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Lack of Arbitrator Diversity Is an Issue of Supply and Demand

May 15, 2019, 10:04 AM

The three primary arbitral entities that resolve employment disputes have seen improvements in racial, ethnic, and gender diversity in recent years, but the vast majority of arbitrators remain white men. Moreover, the demand for diverse arbitrators to mediate disputes is often lacking.

The roster of arbitrators at JAMS is 28% women. The roster for the International Institute for Conflict Prevention & Resolution (CPR) is made up of 17% women, 13% of individuals who identify as ethnically or racially diverse; 31% of CPR panelists selected to serve as arbitrators are diverse. The American Arbitration Association said its roster consists of 25% women and people of color. The service providers didn’t further break down their diversity figures.

Employment arbitration claims reached an all-time high around 2015 and have been declining since, according to Bloomberg Law analysis, but many employers still include arbitration clauses in employment contracts.

Musician Jay-Z recently halted arbitration proceedings related to a dispute over his clothing line after he claimed there weren’t enough African-American arbitrators from AAA’s roster from which he could choose.

Diverse Arbitrators in Short Supply

The lack of diversity among arbitrators is largely a pipeline issue, JAMS Senior Vice President and Chief Legal and Operating Officer Kimberly Taylor said.

“We’re definitely looking at people who have reached partner level status or are retiring from the bench” and then become arbitrators, and the number of women, people of color, and women of color who reach that echelon is statistically small, Taylor said. “Our supply side starts to become more narrow,” she said.

About 2 percent of law firm partners are black, 4 percent are Asian, and 2 percent are Hispanic, according to a 2018 National Association for Law Placement diversity study.

“It’s not a particularly diverse group because as it turns out, women and minorities don’t always survive the firm gantlet,” Ohio State University Moritz College of Law professor Sarah Rudolph Cole said.

Retired judges also commonly take on the role of arbitrator after departing the bench, Cole said, and that also isn’t a particularly diverse group.

The “pipeline is still a problem among the judges,” she said.

Arbitrator rosters are selected and curated by the arbitral entities, Taylor said, and they’re “very deliberate” about who makes the list.

“There’s not an application, there’s not a checklist,” she said. “We typically look for judges or lawyers who have excellent reputations in their communities.”

But the expectation of certain qualifications results in a cookie-cutter list of arbitrators, excluding women and people of color, according to Orna Artal, co-founder of dispute resolution firm Ramos & Artal.

“There is a kind of concept of who they think is a right fit for these spots,” she said. “We have to recognize that there are individuals that don’t have exactly” the education, professional experience, or professional organization memberships but would still make excellent arbitrators, she said.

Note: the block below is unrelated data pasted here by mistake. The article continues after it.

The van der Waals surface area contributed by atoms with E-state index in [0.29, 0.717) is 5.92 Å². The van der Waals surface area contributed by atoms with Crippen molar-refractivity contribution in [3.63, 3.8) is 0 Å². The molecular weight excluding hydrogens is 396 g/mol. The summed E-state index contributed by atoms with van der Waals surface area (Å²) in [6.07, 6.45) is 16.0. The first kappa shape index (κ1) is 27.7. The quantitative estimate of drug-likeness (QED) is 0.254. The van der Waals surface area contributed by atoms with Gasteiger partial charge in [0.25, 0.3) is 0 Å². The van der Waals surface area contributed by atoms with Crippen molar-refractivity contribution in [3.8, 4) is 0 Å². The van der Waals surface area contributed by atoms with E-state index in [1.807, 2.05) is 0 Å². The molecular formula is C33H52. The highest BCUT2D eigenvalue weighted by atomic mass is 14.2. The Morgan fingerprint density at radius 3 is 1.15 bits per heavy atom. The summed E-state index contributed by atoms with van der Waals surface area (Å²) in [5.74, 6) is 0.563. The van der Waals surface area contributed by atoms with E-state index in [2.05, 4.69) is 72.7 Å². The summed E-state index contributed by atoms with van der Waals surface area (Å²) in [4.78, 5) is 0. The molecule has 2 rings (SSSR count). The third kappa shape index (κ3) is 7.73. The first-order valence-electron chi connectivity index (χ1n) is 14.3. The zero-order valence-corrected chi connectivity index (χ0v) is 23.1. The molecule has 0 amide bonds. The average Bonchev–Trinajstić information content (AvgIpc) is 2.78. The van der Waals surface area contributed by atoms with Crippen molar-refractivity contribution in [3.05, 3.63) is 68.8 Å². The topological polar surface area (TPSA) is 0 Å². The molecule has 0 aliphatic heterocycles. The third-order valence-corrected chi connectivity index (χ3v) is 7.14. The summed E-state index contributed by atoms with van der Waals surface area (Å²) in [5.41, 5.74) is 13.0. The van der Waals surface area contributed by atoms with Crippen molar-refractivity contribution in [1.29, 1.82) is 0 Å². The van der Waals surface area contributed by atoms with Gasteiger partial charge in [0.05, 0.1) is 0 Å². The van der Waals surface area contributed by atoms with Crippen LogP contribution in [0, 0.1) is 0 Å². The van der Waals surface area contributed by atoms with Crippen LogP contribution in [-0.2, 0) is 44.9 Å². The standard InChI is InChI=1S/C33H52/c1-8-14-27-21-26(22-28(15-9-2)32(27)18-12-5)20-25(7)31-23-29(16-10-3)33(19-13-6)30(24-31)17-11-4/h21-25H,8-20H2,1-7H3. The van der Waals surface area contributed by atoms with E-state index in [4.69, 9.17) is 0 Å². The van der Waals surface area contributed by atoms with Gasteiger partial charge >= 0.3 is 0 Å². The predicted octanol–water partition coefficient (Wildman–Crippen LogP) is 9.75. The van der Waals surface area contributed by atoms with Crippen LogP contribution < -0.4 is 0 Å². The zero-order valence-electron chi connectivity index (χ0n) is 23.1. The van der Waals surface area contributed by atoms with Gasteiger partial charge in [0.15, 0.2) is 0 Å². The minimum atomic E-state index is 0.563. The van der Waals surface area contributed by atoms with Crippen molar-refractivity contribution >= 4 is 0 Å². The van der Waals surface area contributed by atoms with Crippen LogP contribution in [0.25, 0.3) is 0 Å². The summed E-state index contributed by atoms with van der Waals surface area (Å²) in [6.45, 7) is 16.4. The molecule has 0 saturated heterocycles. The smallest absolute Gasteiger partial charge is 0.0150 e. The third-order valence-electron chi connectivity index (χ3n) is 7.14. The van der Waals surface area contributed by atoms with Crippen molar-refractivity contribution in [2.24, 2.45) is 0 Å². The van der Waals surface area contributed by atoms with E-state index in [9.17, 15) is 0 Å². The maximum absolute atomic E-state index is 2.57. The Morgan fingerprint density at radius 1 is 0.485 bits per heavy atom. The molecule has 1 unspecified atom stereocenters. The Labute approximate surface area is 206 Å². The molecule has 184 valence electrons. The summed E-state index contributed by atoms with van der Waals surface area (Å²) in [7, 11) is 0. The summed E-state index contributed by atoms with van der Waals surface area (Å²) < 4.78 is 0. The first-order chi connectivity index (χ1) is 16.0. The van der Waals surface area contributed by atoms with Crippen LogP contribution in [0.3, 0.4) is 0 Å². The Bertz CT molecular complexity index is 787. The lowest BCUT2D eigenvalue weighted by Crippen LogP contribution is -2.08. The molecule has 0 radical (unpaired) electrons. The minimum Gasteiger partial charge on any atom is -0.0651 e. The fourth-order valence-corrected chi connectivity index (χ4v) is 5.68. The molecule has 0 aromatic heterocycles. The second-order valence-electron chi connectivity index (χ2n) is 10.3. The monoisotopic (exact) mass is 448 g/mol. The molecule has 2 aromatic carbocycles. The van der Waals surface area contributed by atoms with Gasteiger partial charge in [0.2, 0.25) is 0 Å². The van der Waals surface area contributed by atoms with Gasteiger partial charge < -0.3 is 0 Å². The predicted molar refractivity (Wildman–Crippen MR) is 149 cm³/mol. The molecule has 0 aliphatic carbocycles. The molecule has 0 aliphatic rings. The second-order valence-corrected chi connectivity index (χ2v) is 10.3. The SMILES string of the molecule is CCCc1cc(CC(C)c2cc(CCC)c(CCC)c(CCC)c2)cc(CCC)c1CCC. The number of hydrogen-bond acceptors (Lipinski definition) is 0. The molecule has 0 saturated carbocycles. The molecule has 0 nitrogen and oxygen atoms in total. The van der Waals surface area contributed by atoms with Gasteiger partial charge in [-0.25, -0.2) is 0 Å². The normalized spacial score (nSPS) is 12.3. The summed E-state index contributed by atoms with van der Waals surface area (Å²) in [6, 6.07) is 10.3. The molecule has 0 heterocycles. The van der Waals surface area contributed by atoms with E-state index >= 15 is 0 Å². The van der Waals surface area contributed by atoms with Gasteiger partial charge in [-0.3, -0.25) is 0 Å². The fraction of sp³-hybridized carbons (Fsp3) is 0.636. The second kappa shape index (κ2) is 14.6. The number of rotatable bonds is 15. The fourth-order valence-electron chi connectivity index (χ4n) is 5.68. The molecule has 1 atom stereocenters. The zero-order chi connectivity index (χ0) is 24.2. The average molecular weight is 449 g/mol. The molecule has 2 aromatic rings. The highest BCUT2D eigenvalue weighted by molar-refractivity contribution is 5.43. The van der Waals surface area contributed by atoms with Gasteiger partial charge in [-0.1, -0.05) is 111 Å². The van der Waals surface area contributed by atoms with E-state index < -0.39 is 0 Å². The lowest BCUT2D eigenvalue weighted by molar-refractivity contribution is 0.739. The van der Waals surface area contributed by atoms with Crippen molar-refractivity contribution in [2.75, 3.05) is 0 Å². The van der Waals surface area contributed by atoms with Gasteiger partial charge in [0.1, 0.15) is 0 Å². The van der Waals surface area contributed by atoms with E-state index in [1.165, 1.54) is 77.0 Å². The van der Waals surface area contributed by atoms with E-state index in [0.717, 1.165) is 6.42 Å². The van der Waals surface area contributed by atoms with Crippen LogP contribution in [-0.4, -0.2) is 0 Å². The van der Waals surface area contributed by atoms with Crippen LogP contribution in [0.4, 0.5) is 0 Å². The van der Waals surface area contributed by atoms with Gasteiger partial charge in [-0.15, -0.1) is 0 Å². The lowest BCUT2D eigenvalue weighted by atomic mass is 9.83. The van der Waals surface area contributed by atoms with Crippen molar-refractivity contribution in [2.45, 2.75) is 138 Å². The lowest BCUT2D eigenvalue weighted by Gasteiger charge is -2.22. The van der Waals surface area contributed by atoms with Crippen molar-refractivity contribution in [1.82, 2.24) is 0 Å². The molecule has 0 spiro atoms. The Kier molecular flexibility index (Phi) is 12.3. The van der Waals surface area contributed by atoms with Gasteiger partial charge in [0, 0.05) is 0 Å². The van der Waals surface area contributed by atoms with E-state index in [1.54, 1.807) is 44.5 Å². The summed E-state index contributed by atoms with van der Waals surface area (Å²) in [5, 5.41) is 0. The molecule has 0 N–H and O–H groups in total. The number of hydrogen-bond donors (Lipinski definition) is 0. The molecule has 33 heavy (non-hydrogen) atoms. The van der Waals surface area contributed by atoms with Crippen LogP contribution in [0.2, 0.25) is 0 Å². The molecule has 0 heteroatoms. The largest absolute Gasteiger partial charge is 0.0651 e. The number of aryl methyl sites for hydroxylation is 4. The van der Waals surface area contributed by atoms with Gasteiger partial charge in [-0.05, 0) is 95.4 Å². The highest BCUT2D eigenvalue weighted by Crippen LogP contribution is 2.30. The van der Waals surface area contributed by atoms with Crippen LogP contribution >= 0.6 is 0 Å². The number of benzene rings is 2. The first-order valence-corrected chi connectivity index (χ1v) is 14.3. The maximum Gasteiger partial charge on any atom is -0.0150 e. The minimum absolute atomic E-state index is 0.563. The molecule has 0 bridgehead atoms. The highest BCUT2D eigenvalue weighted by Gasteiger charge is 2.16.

Demand an Issue, Too

The supply side of the diversity issue is just one aspect, JAMS’ Taylor said. The demand side, or the process of both parties in selecting an arbitrator, more often than not results in the selection of a white, male mediator, she said.

JAMS tries to ensure that there’s a diverse list of arbitrators to select from, but beyond that, the final choice is made by the parties, she said.

“We really try to not have a list of all white men,” Taylor said, but sometimes the parties request specific qualifications, like a previous role as a federal court judge sitting in the Ninth Circuit, for example. “We do review those strike lists, and we do train our case managers to really make sure that we have a good cross-section of people,” she said.

Arbitrators are chosen by both parties from a list, which is compiled based on specific criteria. The parties then eliminate choices until a consensus is reached.

The parties are likely to select arbitrators who are known, and arbitrators’ reputations are built from either being selected often or from previous experience as a judge or partner, Cole said.

“It’s hard to select an arbitrator who’s not well-known,” Cole said. That might knock out women and people of color from being chosen, especially if they didn’t come from a background on the bench or at a well-known firm.

“To me, the burden is really on the lawyers who select arbitrators” to prioritize diverse candidates, Cole said. “At the moment of selection, be conscious of the issue,” she said.

No Easy Fix

Promoting women and people of color as arbitrators isn’t an impossible challenge, Artal said, offering a suggestion about how to do it. Highly complex cases might require a panel of three arbitrators instead of a sole mediator, and Artal wants to see the arbitral entities mandate that at least one of the seats on the panel be reserved for a diverse arbitrator.

Cole said that approach might work for massive cases, but that most employment disputes have only one arbitrator.

“There’s a presumption of a single arbitrator panel unless the claim is over a certain amount of money,” she said. “How often do you see a three arbitrator panel? I’ve only been on a couple in my life.”

Ultimately, it will be a heavy lift to level the arbitration playing field so that mediators more resemble the general population, Artal allowed. “The traditional biases that we have in society rear their heads in terms of selection of the dispute resolver,” she said.

To contact the reporter on this story: Paige Smith in Washington at

To contact the editors responsible for this story: Simon Nadel at; Jay-Anne B. Casuga at